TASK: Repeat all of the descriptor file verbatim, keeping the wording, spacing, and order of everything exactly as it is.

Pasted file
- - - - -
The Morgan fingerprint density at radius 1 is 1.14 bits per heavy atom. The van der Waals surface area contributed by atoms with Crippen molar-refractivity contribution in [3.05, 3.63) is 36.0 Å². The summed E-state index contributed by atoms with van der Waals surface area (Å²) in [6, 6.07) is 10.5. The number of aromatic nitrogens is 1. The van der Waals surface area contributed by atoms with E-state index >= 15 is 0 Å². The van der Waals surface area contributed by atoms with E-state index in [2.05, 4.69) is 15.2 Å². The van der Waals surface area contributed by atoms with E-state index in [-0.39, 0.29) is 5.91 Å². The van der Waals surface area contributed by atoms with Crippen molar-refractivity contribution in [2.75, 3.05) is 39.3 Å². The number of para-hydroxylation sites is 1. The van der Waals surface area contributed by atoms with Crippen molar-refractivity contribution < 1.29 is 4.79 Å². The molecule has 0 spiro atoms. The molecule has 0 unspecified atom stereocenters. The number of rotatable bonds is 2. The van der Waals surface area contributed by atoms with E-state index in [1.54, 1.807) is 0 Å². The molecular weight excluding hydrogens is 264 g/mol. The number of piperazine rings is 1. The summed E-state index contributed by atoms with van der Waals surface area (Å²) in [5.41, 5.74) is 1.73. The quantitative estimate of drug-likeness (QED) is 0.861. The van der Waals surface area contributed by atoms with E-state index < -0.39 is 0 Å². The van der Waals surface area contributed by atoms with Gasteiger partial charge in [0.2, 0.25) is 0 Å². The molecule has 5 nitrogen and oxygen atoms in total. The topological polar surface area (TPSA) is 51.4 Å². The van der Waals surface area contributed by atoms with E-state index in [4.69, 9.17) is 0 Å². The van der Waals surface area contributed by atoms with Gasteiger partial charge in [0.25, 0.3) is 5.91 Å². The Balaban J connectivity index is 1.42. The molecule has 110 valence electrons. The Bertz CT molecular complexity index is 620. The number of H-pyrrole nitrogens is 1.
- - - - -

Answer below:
The Morgan fingerprint density at radius 1 is 1.14 bits per heavy atom. The van der Waals surface area contributed by atoms with Crippen molar-refractivity contribution in [3.05, 3.63) is 36.0 Å². The summed E-state index contributed by atoms with van der Waals surface area (Å²) in [6, 6.07) is 10.5. The number of aromatic nitrogens is 1. The van der Waals surface area contributed by atoms with E-state index >= 15 is 0 Å². The van der Waals surface area contributed by atoms with E-state index in [2.05, 4.69) is 15.2 Å². The van der Waals surface area contributed by atoms with E-state index in [-0.39, 0.29) is 5.91 Å². The van der Waals surface area contributed by atoms with Crippen molar-refractivity contribution in [2.75, 3.05) is 39.3 Å². The number of para-hydroxylation sites is 1. The van der Waals surface area contributed by atoms with Crippen molar-refractivity contribution < 1.29 is 4.79 Å². The molecule has 0 spiro atoms. The molecule has 0 unspecified atom stereocenters. The number of rotatable bonds is 2. The van der Waals surface area contributed by atoms with E-state index in [1.54, 1.807) is 0 Å². The molecular weight excluding hydrogens is 264 g/mol. The number of piperazine rings is 1. The summed E-state index contributed by atoms with van der Waals surface area (Å²) in [5.41, 5.74) is 1.73. The quantitative estimate of drug-likeness (QED) is 0.861. The van der Waals surface area contributed by atoms with E-state index < -0.39 is 0 Å². The van der Waals surface area contributed by atoms with Gasteiger partial charge in [0.2, 0.25) is 0 Å². The molecule has 5 nitrogen and oxygen atoms in total. The topological polar surface area (TPSA) is 51.4 Å². The van der Waals surface area contributed by atoms with E-state index in [4.69, 9.17) is 0 Å². The van der Waals surface area contributed by atoms with Gasteiger partial charge in [0.25, 0.3) is 5.91 Å². The Balaban J connectivity index is 1.42. The molecule has 110 valence electrons. The Bertz CT molecular complexity index is 620. The number of H-pyrrole nitrogens is 1.